The 30-minute laffer follows an agoraphobic recluse, Prentiss Porter, played by Ferguson, who ventures outside for the first time in 20 years, only to find his potential soulmate moving into the building across the street. The ensemble rounds out with the previously cast Carla Jiminez and Kirby Howell-Baptiste.
The project marks the return to primetime for the Scottish-born comedian, who starred in “The Drew Carey Show” for eight years before his latenight break. Since, he’s appeared on “Web Therapy,” “Hot in Cleveland,” portrayed himself on “Family Guy” and lent his voice to “Futurama” and “Archer,” among other animated series. Ferguson »
- Elizabeth Wagmeister
“What is the wild one doing with Dyad?”
New Orphan Black clone Rudy poses a good question in the latest Season 3 teaser trailer:Has Sarah switched to the dark side?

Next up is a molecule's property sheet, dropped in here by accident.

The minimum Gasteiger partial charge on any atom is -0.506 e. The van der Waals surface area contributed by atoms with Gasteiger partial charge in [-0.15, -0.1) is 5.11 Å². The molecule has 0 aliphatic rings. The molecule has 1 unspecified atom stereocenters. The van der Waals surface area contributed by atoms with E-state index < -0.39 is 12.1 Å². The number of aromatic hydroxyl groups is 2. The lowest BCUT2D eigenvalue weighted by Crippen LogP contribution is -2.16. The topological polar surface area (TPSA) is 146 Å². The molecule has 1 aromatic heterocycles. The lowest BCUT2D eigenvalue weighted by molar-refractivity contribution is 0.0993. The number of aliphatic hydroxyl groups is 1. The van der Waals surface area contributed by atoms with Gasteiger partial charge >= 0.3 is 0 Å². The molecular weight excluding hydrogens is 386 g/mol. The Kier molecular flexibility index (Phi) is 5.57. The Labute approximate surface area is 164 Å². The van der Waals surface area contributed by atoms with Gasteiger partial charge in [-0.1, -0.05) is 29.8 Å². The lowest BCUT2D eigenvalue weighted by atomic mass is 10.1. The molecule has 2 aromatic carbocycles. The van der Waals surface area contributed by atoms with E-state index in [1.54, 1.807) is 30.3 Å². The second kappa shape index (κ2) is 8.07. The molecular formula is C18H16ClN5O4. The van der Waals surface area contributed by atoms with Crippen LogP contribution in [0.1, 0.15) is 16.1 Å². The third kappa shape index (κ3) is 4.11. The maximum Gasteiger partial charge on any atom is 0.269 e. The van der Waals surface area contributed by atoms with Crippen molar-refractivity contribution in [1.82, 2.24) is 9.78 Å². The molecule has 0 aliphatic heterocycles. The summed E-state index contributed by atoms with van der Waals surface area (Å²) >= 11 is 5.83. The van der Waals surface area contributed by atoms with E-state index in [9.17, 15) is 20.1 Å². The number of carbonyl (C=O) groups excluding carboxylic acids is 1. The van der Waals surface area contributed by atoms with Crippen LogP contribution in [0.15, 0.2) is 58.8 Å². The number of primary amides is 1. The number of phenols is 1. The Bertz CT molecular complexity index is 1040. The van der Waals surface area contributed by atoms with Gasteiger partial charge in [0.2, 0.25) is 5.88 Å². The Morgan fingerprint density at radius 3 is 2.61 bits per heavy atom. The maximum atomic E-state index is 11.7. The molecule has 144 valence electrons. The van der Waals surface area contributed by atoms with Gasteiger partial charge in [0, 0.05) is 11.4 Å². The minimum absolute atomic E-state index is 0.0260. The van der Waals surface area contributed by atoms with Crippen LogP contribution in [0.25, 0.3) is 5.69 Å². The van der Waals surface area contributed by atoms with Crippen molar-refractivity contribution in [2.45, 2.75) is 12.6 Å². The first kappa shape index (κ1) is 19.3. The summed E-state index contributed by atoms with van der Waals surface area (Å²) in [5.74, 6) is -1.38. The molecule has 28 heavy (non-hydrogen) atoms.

RelatedOrphan Black Season 3 Scoop: Male Clone Threat, Alison’s Ex and More
Press Play on the video above to find out the answer, then hit the comments with your theories/thoughts in advance of the show’s return on April 18.
Ready for more of today’s newsy nuggets? Well…
Pay cabler Epix is making a move toward adding original scripted series to its mix, tapping former Disney and HBO exec Jocelyn Diaz to oversee development.
Diaz will serve as exec VP of original programming, Epix confirmed Tuesday.
“With Jocelyn on board, we’re going to be able to take this to a new level with original scripted series that resonate with our viewers,” said Epix prexy-ceo Mark Greenberg. “To be successful at originals you must be authentic — and that’s exactly what Jocelyn brings to the table.”
Diaz, formerly veep of production at Walt Disney Studios, said her mandate was to deliver “compelling content and original series that provide a unique and full-spectrum entertainment experience.”
At Disney, Diaz worked in development and production on such live-action features as “Into the Woods” and “Alexander and the Terrible, Horrible, No Good, Very Bad Day.”
Before her stint at Disney, Diaz was »
- Elizabeth Wagmeister
12 items from 2015